Jon Herchert, a.k.a. Dark Pony, is not new to the Minneapolis music scene. He has been playing around town for years--since his high school days, in fact, as the lead singer in his first band Mango Jam, some 22 years ago. Herchert is arguably one of the most credible musicians in town; his craftsmanship is impeccable, and his talents have been widely sought after (he's played with the likes of Alicia Wiley, Keri Noble, and Johnny Lang, among others). Finally, after over two decades of playing other people's music, Herchert figures it's high time to get his own sound out there.
As to be expected, it's well worth the wait.[jump]
Herchert's debut album, Suburban Serenade Vol. 1, isn't groundbreaking. It's not going to stop you in your tracks, it's not going to stir any blog-buzz. That's not the point. What Herchert has accomplished in Serenade is something much more permanent and terrifically wonderful--something that comes from a place of ease, of an artist who is unequivocally comfortable with his life and his music, who realizes what he has and is entirely grateful for it.
More than music, Herchert's songs reflect the pleasure he takes in life--a life which, for an artist with a debut album, may seem odd. Herchert lives in Deephaven, in a tucked-away, end-of-the-world suburban paradise, with his wife Teresa (who is easily one of the most beautiful women in the world, whom Herchert has known since they were both twelve) and his two children. When I stopped by his house to interview him, he was in the middle of rolling out pasta by hand for homemade tortellini. While I stood in the family kitchen, alternating between asking Herchert about his music and what he was doing to that fresh crab, Theresa was lighting candles on the deck. As a few more friends arrived and we filtered outside, lightly chatting and sipping wines and beers, Herchert fired up the grill for his lime-cilantro glazed shrimp, and it was then that I fully realized what was happening: a suburban serenade, indeed.
That's just the way Herchert does it, though. That's just everyday to him, and the simple complacency has grounded him. Suburban Serenade symbolizes this--achieves it, in fact. The album meanders around Americana and folk-pop, creating what Herchert cheekily terms as "suburban man rock," a sort of gospel-pop-country fusion. Herchert is backed by a phenomenal cast of characters: Matt Novachis on drums, Jim Anton on bass, Jared Rush on keys, and gospel singer Tonia Hughes, who all contribute to the rollicking, wide ranging nature of the album.
Album standouts like the countrified track "Dog," with its lonesome edge and catchy chorus, and the sad, regret-tinged "Hey Ma" bring Suburban Serenade to light as an honest work. Part of that is Herchert's voice--an instrument in itself, as he unabashedly carries all his Half the songs are laced with a deftly played pedal-steel guitar for that vaguely familiar sound of home, of music in its purest, most unpretentious form. "Suburban man rock" might be accurate on some level--Herchert certainly isn't "indie" (not that it matters), but if nothing else, it's a heartfelt folk album from a man who knows, at last, what he's doing and what he hopes for.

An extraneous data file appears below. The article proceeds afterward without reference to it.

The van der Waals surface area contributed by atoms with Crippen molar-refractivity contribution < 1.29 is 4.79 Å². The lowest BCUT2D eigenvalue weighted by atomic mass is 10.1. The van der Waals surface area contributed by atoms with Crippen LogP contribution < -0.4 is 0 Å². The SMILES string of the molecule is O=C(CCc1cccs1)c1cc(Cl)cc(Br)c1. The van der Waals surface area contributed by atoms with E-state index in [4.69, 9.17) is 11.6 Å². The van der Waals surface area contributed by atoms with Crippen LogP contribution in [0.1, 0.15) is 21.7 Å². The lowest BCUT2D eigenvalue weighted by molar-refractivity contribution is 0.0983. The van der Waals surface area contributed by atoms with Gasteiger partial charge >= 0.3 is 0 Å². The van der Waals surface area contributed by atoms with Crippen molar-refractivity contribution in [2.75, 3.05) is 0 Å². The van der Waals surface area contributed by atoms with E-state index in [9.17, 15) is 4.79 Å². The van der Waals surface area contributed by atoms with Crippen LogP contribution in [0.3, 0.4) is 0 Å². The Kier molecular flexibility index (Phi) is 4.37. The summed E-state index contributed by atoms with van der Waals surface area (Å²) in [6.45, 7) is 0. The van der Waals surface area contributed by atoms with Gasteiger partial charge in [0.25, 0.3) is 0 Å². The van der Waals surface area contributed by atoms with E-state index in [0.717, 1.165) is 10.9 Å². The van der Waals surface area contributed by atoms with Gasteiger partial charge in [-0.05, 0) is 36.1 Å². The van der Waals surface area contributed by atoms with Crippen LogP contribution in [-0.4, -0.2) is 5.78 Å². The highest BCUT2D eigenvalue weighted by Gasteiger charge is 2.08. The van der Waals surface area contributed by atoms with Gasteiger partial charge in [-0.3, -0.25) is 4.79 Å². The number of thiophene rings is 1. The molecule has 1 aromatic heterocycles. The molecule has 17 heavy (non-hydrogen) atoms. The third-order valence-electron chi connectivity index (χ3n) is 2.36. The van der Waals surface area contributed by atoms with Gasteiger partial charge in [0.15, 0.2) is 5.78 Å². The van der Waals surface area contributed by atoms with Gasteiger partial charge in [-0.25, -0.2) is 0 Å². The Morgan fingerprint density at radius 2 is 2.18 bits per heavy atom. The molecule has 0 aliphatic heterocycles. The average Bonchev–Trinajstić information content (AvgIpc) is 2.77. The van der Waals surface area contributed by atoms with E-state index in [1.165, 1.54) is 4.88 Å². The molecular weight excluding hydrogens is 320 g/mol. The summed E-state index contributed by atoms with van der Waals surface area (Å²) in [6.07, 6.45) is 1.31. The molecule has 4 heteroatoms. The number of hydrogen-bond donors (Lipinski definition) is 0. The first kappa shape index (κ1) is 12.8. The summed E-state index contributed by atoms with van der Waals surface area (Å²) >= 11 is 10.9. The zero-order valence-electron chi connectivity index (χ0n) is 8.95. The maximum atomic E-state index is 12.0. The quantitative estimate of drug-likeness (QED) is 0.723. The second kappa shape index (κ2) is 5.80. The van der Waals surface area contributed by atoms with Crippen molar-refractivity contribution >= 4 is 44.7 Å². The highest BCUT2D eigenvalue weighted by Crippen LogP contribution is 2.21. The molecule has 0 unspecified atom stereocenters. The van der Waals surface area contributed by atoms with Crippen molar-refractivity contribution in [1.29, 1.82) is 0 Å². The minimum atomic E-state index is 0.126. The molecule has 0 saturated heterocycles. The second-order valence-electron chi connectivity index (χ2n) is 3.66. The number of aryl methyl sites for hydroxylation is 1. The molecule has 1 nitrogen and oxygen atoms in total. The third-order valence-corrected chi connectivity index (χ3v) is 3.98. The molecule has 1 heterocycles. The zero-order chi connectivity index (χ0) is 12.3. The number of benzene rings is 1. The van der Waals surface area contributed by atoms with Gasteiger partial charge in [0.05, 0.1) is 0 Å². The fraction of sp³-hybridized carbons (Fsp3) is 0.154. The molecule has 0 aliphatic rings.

"My hope..." Herchert trails off, smiling crookedly, still trying to fit into the confidence he has in his abilities. "My hope is that people recognize it as good music, and want to hear more. What's unique about my record is that it's just me--I produced it, I engineered it, I mixed it... and it's a big release for me to let thus stuff go. It's been over twenty years in the making. I've had these songs written for years, but I wasn't sure of myself. And then I started a family, I was working for Youth Frontiers, and I just put my own music on the back burner." Herchert breathes in some cool air, looks around with pleasure at the faces gathered before him on his deck.
"It got to a point when I realized I couldn't put it off. It's my darkness kind of coming to light," Herchert says, referring to his music. "This is a big gig, this is a big deal for me. I'm just not that good of a promoter, and I'm not that good at promoting myself." Herchert laughs sheepishly, having pointedly eschewed the spotlight for over two decades. "But it's just time, and I've got to let it go, to make way for more things." The release party for Suburban Serenade will be taking place at the Cedar Cultural Center on Friday, August 26th. Doors at 7 p.m. $15 cover. Go, if you like good music.
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